You can read the petition here. I think it's pretty straight forward. At issue is the sponsorship of a panel by Israel's Office of Cultural Affairs in New York. That's an embassy-hosted effort that does a lot of presenting art from Israel in a variety of settings. A sponsored book panel seems just the kind of thing they'd be interested in doing. The objection by those signing the petition is described at length and is based on Israeli policy in Palestine.

The occasional comics but mostly prose publisher PM Press signed through publishers Ramsey Kanan and Craig O'Hara. The indvidual cartoonists listed are Eleanor Davis, Ethan Heitner, Peter Kuper and Seth Tobocman. They joined by a variety of artists working with other media.

The Festival is this Sunday.
 
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Go, Read: Interview On The Lagos Comicon Turning Three

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That's a really good get for The Beat. Many of the African comics scenes are fascinating.
 
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Brian Bendis Shuts Down His Long-Running, Popular Message Board

Covered here best, I think. I'm catching up with this late on a Friday but that's an interesting move and sort of an historical event in terms of modern comics culture. It's hard for me to think of a creator outside of Mark Millar and Warren Ellis more closely affiliated with a specific old-fashioned message board. I'm sure that it played a role in his rise to prominence writing comics, although how much it's hard to say. I don't envy anyone the task of trying to wrangle a board in this day and age, particularly a writer as busy as Bendis.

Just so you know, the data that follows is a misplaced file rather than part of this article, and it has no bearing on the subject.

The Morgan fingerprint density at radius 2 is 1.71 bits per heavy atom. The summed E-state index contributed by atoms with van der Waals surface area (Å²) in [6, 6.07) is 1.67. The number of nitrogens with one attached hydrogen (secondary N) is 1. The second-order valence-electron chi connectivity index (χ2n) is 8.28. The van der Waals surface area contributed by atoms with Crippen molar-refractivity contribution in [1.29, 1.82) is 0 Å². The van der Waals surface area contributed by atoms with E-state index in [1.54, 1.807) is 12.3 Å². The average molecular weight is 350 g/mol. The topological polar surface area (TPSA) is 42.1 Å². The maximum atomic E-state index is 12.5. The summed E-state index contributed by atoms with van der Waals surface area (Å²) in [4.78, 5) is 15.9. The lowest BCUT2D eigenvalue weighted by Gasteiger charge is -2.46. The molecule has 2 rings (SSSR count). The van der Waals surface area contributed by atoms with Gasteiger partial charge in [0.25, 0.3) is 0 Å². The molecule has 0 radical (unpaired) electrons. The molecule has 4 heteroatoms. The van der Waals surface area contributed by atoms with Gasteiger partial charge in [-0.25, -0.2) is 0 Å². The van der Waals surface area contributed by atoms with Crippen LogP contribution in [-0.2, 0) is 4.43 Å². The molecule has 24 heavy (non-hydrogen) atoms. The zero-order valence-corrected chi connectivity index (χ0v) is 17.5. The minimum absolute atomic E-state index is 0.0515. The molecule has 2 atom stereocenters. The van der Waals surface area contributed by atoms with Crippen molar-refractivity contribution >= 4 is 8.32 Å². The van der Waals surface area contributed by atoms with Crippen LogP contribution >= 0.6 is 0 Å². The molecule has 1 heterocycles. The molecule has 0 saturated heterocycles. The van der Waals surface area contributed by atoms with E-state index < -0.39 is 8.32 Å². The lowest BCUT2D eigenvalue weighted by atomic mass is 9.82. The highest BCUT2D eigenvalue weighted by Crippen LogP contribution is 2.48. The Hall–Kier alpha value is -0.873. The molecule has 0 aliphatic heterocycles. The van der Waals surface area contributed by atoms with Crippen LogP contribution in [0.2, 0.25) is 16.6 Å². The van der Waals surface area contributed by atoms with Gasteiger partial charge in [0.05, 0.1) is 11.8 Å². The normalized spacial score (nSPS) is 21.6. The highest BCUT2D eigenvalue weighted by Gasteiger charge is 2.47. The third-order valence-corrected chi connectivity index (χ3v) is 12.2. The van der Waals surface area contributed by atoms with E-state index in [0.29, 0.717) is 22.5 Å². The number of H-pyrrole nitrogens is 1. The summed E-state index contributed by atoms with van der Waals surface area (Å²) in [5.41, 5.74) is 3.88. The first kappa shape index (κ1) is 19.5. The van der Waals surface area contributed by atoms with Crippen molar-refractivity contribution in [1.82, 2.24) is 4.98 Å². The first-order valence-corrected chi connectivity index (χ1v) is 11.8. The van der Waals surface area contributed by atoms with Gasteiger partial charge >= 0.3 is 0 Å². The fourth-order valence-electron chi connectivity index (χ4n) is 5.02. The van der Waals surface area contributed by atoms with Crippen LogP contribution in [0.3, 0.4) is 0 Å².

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Go, Look: Four Color Poetics

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Not Comics: Ghost World Movie Nesting Dolls

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Long Beach Comic Con + Long List Of Comics/Animation Pros To Announce Dwayne McDuffie Award

I'm happy about this. The late comics-maker and media-crossover steward was an important figure for fans and fellow professionals and one not always treated with the respect he deserved during the comics-focused parts of his career. As far as I'm concerned, we should name a bunch of awards after Dwayne McDuffie.